Natasha Hazell

2020

“Photography shifted the way I navigate the world by showing me that I am able to slow down the world around me, notice stills in the chaos of life and enjoy that intimate experience whether I have my camera with me or not.” – Natasha Hazell.

View their photographs produced during this year, along with their year-end interview below:

PHOTOGRAPHER'S INSTAGRAM

YEAR-END INTERVIEW

When you started the programme what genre of photography were you interested in and has it shifted over the course of the year?

When I started the course, I was set on being a portrait and/or fashion photographer which hasn’t shifted greatly, but I’ve realised how much I love the creative side of photography where I can tell a story through visual metaphors, etc.

Analogue (film) or Digital photography and why?

I have a huge love and appreciation for analog photography and wish I could use it more, but I love to use digital photography as it is less expensive and restricting.

What subject matter do you find yourself drawn to?

People as well as capturing a moment or feeling in time.

Pick three words/phrases that describe your approach to the medium?

Emotive storyteller. Authentic. Creative.

Why did you choose to study photography?

I have always loved art and photography. I have been taking photographs of the people and world around me – capturing moments – for as long as I can remember and so I wanted to learn more and still do.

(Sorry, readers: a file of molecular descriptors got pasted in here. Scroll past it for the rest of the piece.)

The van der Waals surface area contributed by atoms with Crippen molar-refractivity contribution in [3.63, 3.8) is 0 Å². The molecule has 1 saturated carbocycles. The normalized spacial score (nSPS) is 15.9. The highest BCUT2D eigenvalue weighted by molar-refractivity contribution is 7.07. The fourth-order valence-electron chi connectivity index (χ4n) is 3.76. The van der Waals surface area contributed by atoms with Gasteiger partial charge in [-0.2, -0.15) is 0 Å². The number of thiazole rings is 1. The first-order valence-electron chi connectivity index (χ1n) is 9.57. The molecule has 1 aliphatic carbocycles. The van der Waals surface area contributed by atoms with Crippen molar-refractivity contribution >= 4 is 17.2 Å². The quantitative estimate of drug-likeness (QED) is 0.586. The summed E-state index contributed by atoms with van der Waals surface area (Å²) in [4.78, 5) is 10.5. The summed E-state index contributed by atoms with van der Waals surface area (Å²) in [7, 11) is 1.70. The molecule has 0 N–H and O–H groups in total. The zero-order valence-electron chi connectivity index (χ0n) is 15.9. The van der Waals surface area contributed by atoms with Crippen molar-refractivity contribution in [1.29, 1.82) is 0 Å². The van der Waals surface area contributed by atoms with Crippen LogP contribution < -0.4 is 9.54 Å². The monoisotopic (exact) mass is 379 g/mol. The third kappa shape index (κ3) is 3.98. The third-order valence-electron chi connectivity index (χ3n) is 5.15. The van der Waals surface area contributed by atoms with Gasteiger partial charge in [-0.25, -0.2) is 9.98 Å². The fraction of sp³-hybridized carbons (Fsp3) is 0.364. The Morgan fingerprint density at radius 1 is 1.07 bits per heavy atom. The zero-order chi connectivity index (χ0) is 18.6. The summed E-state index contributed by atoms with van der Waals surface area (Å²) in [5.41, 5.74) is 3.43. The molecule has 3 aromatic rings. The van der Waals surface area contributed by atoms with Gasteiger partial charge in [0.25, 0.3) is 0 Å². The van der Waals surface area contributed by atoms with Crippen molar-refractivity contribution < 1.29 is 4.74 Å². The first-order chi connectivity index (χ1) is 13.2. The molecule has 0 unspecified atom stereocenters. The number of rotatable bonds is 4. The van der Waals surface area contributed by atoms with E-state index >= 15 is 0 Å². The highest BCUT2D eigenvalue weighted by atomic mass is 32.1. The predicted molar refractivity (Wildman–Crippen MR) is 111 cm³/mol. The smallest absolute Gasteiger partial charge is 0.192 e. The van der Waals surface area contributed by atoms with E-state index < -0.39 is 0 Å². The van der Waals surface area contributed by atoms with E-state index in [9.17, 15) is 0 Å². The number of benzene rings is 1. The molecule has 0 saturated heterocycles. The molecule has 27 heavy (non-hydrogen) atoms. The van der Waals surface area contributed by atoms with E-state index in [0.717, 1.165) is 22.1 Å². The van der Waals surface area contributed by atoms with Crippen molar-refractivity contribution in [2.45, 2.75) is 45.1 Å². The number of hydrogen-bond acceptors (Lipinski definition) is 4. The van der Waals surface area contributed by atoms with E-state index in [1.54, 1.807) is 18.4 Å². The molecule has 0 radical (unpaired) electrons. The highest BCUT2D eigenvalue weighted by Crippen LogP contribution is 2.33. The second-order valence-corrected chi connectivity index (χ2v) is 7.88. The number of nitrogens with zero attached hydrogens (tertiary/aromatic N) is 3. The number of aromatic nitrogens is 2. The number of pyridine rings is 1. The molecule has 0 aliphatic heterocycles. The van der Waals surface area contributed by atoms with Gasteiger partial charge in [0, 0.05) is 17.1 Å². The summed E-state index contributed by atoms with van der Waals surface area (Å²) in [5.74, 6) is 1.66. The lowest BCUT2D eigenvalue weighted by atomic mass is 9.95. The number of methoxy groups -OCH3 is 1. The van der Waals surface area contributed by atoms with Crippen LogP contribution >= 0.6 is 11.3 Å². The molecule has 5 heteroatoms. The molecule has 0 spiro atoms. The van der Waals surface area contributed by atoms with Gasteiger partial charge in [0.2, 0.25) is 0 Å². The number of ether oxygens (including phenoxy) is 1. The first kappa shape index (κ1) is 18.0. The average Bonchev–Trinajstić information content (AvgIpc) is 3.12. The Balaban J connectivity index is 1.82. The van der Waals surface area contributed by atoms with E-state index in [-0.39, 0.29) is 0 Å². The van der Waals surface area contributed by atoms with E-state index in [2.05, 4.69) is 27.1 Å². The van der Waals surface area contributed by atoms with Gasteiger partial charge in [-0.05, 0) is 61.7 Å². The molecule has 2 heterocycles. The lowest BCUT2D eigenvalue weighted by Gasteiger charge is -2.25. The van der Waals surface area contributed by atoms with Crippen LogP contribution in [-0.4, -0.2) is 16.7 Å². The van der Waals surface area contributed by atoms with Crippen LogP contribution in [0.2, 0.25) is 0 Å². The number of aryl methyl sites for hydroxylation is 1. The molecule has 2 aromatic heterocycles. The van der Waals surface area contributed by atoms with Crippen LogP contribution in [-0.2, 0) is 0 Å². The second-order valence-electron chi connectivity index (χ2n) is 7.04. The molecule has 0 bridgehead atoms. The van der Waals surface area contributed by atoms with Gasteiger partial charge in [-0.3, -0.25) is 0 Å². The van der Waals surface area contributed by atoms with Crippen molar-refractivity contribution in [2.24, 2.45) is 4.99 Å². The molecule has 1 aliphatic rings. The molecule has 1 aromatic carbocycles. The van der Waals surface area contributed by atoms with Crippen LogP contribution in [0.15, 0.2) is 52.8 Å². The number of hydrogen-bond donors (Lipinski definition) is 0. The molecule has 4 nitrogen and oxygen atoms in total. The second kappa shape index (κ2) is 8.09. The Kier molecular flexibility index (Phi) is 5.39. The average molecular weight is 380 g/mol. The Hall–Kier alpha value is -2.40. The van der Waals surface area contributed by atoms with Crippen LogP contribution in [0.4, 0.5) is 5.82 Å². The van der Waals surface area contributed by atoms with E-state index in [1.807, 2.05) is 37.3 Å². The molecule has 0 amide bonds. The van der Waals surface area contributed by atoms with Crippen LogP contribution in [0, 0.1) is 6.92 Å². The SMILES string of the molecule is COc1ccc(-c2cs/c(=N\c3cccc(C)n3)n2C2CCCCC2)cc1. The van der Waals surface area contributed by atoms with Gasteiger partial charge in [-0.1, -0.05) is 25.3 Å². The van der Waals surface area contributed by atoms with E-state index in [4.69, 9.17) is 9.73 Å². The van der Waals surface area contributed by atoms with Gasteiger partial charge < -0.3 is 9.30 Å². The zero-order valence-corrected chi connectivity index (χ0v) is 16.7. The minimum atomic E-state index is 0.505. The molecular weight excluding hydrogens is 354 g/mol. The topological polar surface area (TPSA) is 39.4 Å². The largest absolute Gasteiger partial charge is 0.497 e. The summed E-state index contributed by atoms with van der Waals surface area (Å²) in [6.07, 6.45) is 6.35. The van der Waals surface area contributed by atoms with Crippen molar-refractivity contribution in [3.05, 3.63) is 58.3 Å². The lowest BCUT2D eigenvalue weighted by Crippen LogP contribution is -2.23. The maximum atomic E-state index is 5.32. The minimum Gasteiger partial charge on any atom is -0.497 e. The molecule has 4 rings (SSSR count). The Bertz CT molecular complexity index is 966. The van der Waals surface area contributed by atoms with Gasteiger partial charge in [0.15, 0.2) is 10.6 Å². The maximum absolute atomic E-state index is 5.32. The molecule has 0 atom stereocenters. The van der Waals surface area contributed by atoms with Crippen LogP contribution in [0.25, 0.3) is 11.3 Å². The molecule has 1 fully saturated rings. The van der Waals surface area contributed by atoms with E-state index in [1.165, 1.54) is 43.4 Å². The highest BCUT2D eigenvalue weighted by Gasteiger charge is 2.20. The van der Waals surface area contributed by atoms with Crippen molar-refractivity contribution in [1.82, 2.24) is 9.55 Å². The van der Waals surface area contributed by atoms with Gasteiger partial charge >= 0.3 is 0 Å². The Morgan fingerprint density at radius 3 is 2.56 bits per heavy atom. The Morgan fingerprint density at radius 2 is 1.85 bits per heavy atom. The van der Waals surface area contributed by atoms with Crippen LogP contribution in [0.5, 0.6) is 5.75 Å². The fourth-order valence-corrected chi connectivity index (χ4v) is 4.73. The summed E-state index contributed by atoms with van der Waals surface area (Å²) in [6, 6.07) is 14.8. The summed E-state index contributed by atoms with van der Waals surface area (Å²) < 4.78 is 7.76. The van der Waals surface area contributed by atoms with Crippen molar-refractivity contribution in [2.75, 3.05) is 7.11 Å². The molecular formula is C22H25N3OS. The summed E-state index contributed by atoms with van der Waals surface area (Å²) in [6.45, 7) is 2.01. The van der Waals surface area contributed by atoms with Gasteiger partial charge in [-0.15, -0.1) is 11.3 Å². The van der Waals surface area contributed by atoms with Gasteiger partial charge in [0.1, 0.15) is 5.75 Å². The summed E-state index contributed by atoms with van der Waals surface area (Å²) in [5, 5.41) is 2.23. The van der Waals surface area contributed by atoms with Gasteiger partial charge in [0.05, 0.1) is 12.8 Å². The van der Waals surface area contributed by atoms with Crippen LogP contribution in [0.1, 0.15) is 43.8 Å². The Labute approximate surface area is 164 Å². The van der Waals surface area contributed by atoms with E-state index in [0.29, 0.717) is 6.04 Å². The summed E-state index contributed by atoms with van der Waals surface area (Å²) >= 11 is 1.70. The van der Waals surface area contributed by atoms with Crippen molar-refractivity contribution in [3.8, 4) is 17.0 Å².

What has been the most noteworthy shoot/project you have done this year?

The most noteworthy shoot would have to be my personal project. It is extremely personal, yet universally recognised and relevant. It is raw and visceral and I have a great attachment to the work. I often struggle to use something as simple as the English language to explain the way I feel, see and experience and this work really helped me speak volumes. The use of the visual metaphors gives way to a sense of timelessness I never expected, as the narrative is open to change with each new perspective that comes with the role as the viewer.

What has been your biggest misconception about photography as a practice?

The amount of time that goes into each work created.

What is the most valuable thing you have learned from the course?

The fact that I am honestly my own worst critic and am more capable than I give myself credit for, and in realising that for myself I am able to continue to work at quieting that voice allowing me to reach my full potential. This is something I am truly grateful for.

How has photography shifted the way that you navigate the world?

I am able to slow down the world around me, notice stills in the chaos of life and enjoy that intimate experience whether I have my camera with me or not.

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